• Another trait important for fulfilling speech-language pathologist teacher duties is detail oriented. According to a speech-language pathologist teacher resume, "speech-language pathologists must take detailed notes on progress and treatment." Here's an example of how speech-language pathologist teachers are able to utilize detail oriented: "provided detailed documentation of progress toward iep goals to certified speech therapist for medicaid billing."
  • Speech-language pathologist teachers are also known for listening skills, which can be critical when it comes to performing their duties. An example of why this skill is important is shown by this snippet that we found in a speech-language pathologist teacher resume: "speech-language pathologists must listen to symptoms and concerns to decide on the appropriate course of treatment." We also found this resume example that details how this skill is put to the test: "communicated with non-verbal students using sign language or augmentative communication devices."
  • A speech-language pathologist teacher responsibilities sometimes require "communication skills." The responsibilities that rely on this skills are shown by this resume excerpt: "speech-language pathologists need to communicate test results, diagnoses, and proposed treatments in a way that individuals and their families can understand." This resume example shows how this skill is used by speech-language pathologist teachers: "provide speech and language services for elementary and middle school-age children with various communication disorders."
  • See the full list of speech-language pathologist teacher skills.

    Before becoming a speech-language pathologist teacher, 23.5% earned their bachelor's degree. When it comes down to graduating with a master's degree, 72.1% speech-language pathologist teachers went for the extra education. If you're wanting to pursue this career, it may be impossible to be successful with a high school degree. In fact, most speech-language pathologist teachers have a college degree. But about one out of every ten speech-language pathologist teachers didn't attend college at all.

    Those speech-language pathologist teachers who do attend college, typically earn either a speech-language pathology degree or a communication disorders sciences degree. Less commonly earned degrees for speech-language pathologist teachers include a special education degree or a education degree.

    If you're interested in companies where speech-language pathologist teachers make the most money, you'll want to apply for positions at Bilinguals, Theracare of New York, and State of Minnesota. We found that at Bilinguals, the average speech-language pathologist teacher salary is $69,600. Whereas at Theracare of New York, speech-language pathologist teachers earn roughly $65,108. And at State of Minnesota, they make an average salary of $61,772. While Bilinguals has 0 job listings for speech-language pathologist teachers, Theracare of New York and State of Minnesota have 0 and 0 job listings respectively.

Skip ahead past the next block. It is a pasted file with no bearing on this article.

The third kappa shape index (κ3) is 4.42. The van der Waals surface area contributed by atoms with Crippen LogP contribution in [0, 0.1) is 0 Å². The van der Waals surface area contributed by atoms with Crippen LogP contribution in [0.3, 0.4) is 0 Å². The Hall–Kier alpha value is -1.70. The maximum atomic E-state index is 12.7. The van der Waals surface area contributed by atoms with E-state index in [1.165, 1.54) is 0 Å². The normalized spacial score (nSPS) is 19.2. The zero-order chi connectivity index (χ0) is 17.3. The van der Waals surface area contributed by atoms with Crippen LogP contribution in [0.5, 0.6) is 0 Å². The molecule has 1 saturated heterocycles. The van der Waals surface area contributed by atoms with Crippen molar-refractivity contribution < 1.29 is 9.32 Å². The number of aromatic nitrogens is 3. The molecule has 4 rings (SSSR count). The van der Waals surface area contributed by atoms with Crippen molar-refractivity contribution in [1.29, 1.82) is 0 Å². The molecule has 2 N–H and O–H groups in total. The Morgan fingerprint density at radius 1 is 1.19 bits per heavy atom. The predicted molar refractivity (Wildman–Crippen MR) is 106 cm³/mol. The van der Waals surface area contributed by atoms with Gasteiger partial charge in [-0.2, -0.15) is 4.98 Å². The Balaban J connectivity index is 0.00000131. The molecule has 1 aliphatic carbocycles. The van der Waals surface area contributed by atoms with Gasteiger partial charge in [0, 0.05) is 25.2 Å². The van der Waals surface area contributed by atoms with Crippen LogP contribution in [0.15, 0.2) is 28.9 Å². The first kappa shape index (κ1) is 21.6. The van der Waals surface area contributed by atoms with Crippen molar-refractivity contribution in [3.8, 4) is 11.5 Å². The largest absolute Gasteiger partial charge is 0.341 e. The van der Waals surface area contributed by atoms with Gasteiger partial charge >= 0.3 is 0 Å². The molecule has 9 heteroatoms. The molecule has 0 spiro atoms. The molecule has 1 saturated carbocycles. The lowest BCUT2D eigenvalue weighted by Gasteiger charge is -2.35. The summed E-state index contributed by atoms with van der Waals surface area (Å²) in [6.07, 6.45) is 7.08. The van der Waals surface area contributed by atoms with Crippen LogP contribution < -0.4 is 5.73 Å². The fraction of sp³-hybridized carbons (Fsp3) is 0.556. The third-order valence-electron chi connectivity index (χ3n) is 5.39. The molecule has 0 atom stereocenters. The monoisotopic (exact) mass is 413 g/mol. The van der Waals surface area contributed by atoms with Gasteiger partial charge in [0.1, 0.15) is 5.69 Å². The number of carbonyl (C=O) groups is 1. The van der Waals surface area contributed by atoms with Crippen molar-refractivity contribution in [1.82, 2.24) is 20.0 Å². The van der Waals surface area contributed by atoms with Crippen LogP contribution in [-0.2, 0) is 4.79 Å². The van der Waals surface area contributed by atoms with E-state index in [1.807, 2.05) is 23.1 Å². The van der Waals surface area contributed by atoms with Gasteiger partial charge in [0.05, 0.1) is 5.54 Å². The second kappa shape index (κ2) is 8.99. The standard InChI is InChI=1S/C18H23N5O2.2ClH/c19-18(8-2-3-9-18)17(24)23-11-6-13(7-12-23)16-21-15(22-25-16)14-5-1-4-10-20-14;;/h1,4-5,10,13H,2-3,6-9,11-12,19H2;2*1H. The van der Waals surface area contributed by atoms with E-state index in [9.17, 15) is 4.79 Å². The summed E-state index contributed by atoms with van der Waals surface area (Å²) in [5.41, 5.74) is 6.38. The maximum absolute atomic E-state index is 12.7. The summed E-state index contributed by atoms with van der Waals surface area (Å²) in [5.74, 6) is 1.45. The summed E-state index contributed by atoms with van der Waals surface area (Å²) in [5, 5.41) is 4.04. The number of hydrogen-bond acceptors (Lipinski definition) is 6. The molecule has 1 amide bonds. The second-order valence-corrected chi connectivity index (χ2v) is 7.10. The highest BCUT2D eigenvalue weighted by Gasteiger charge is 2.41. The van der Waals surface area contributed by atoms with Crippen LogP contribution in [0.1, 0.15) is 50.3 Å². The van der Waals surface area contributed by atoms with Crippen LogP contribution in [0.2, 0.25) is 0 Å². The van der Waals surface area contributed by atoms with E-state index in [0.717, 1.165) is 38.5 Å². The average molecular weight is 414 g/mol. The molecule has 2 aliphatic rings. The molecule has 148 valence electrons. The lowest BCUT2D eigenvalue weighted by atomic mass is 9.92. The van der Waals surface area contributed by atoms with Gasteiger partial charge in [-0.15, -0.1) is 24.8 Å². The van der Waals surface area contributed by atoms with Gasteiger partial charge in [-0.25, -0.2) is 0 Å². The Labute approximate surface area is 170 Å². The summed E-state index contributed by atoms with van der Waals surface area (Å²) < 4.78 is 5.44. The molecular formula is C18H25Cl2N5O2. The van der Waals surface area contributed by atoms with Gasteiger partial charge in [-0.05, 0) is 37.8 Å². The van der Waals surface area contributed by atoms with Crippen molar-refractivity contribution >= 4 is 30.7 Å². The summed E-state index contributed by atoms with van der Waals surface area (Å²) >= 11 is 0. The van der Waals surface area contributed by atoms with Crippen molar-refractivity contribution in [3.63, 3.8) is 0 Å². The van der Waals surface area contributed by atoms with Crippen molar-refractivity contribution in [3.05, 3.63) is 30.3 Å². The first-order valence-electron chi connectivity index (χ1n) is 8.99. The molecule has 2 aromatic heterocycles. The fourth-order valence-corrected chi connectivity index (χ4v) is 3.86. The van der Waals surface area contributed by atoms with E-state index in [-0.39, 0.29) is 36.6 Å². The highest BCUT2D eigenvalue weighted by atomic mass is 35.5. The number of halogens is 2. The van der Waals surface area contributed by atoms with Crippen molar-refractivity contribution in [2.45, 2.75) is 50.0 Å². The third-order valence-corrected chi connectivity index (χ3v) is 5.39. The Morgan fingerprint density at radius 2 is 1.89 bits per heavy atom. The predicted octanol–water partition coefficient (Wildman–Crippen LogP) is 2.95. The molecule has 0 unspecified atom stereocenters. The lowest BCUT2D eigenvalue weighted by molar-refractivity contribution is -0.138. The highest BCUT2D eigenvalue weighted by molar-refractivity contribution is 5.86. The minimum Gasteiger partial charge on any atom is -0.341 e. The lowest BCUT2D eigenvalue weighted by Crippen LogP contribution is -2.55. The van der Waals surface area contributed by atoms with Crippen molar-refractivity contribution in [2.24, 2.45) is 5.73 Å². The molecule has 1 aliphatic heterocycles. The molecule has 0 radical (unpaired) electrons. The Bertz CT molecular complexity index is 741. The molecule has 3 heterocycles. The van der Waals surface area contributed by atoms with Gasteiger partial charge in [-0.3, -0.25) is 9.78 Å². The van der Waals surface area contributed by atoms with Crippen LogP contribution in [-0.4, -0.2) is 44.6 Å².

View more details on speech-language pathologist teacher salaries across the United States.

    Some other companies you might be interested in as a speech-language pathologist teacher include RehabCare Group East, Private Practice, and Aegis. These three companies were found to hire the most speech-language pathologist teachers from the top 100 U.S. educational institutions.

    The three companies that hire the most prestigious speech-language pathologist teachers are:

      What Graduate Student Clinicians Do

      Graduate student clinicians can be a nurse practitioner, pharmacist, or doctor whose primary job is to work with patients and assist patients in managing their medical condition or illness. They perform varied duties and responsibilities that include maintaining a good relationship with patients, discussing the treatment progress to patients, and documenting patients' medical history. Additionally, they are also responsible for assisting physicians on non-surgical procedures, updating the medical information of patients on charts, and giving diagnostic tests.

      We looked at the average speech-language pathologist teacher annual salary and compared it with the average of a graduate student clinician. Generally speaking, graduate student clinicians receive $2,797 higher pay than speech-language pathologist teachers per year.

      While the salaries between these two careers can be different, they do share some of the same responsibilities. Employees in both speech-language pathologist teachers and graduate student clinicians positions are skilled in ieps, classroom management, and group therapy.